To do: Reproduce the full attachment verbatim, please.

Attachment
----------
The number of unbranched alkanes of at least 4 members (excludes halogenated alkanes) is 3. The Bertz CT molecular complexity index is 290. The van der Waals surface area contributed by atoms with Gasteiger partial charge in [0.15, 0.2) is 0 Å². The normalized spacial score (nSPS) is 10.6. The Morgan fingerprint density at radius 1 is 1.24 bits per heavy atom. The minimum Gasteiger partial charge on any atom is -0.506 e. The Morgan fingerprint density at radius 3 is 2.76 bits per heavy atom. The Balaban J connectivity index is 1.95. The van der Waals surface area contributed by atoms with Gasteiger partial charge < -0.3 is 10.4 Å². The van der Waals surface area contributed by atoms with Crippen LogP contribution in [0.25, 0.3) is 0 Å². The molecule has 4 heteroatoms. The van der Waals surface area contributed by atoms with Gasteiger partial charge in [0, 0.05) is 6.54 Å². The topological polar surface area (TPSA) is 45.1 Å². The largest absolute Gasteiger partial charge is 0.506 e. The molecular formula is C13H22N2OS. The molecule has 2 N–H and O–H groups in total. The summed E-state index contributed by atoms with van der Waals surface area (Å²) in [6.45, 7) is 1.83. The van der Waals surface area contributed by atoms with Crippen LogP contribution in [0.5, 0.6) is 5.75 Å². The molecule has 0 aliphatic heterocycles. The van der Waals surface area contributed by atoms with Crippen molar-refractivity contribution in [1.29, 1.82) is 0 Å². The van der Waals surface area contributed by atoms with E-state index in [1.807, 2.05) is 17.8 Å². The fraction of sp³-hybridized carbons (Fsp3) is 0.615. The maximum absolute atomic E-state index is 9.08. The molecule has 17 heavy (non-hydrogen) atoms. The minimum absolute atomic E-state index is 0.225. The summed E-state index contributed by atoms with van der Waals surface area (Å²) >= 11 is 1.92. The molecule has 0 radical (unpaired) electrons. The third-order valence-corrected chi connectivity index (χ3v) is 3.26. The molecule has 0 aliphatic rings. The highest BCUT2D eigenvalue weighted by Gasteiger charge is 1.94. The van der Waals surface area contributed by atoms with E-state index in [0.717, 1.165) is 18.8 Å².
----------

The number of unbranched alkanes of at least 4 members (excludes halogenated alkanes) is 3. The Bertz CT molecular complexity index is 290. The van der Waals surface area contributed by atoms with Gasteiger partial charge in [0.15, 0.2) is 0 Å². The normalized spacial score (nSPS) is 10.6. The Morgan fingerprint density at radius 1 is 1.24 bits per heavy atom. The minimum Gasteiger partial charge on any atom is -0.506 e. The Morgan fingerprint density at radius 3 is 2.76 bits per heavy atom. The Balaban J connectivity index is 1.95. The van der Waals surface area contributed by atoms with Gasteiger partial charge < -0.3 is 10.4 Å². The van der Waals surface area contributed by atoms with Crippen LogP contribution in [0.25, 0.3) is 0 Å². The molecule has 4 heteroatoms. The van der Waals surface area contributed by atoms with Gasteiger partial charge in [0, 0.05) is 6.54 Å². The topological polar surface area (TPSA) is 45.1 Å². The largest absolute Gasteiger partial charge is 0.506 e. The molecular formula is C13H22N2OS. The molecule has 2 N–H and O–H groups in total. The summed E-state index contributed by atoms with van der Waals surface area (Å²) in [6.45, 7) is 1.83. The van der Waals surface area contributed by atoms with Crippen LogP contribution in [0.5, 0.6) is 5.75 Å². The molecule has 0 aliphatic heterocycles. The van der Waals surface area contributed by atoms with Crippen molar-refractivity contribution in [1.29, 1.82) is 0 Å². The van der Waals surface area contributed by atoms with E-state index in [1.807, 2.05) is 17.8 Å². The fraction of sp³-hybridized carbons (Fsp3) is 0.615. The maximum absolute atomic E-state index is 9.08. The molecule has 17 heavy (non-hydrogen) atoms. The minimum absolute atomic E-state index is 0.225. The summed E-state index contributed by atoms with van der Waals surface area (Å²) >= 11 is 1.92. The molecule has 0 radical (unpaired) electrons. The third-order valence-corrected chi connectivity index (χ3v) is 3.26. The molecule has 0 aliphatic rings. The highest BCUT2D eigenvalue weighted by Gasteiger charge is 1.94. The van der Waals surface area contributed by atoms with E-state index in [0.717, 1.165) is 18.8 Å².